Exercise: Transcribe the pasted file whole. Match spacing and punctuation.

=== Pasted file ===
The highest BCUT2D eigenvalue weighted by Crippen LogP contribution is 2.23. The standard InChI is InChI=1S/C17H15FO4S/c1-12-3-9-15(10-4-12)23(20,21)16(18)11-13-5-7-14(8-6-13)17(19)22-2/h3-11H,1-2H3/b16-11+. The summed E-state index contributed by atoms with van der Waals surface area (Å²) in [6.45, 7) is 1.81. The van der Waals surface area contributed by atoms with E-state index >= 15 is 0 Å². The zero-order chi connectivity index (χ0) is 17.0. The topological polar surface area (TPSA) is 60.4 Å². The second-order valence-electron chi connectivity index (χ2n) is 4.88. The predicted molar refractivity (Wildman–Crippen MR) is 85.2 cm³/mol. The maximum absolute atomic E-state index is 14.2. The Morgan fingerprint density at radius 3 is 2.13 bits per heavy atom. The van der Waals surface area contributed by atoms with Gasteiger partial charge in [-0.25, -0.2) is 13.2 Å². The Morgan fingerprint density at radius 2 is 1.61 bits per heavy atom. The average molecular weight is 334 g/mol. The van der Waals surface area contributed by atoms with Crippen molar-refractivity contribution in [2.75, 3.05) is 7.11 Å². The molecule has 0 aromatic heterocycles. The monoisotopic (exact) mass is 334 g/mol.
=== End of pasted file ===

The highest BCUT2D eigenvalue weighted by Crippen LogP contribution is 2.23. The standard InChI is InChI=1S/C17H15FO4S/c1-12-3-9-15(10-4-12)23(20,21)16(18)11-13-5-7-14(8-6-13)17(19)22-2/h3-11H,1-2H3/b16-11+. The summed E-state index contributed by atoms with van der Waals surface area (Å²) in [6.45, 7) is 1.81. The van der Waals surface area contributed by atoms with E-state index >= 15 is 0 Å². The zero-order chi connectivity index (χ0) is 17.0. The topological polar surface area (TPSA) is 60.4 Å². The second-order valence-electron chi connectivity index (χ2n) is 4.88. The predicted molar refractivity (Wildman–Crippen MR) is 85.2 cm³/mol. The maximum absolute atomic E-state index is 14.2. The Morgan fingerprint density at radius 3 is 2.13 bits per heavy atom. The van der Waals surface area contributed by atoms with Gasteiger partial charge in [-0.25, -0.2) is 13.2 Å². The Morgan fingerprint density at radius 2 is 1.61 bits per heavy atom. The average molecular weight is 334 g/mol. The van der Waals surface area contributed by atoms with Crippen molar-refractivity contribution in [2.75, 3.05) is 7.11 Å². The molecule has 0 aromatic heterocycles. The monoisotopic (exact) mass is 334 g/mol.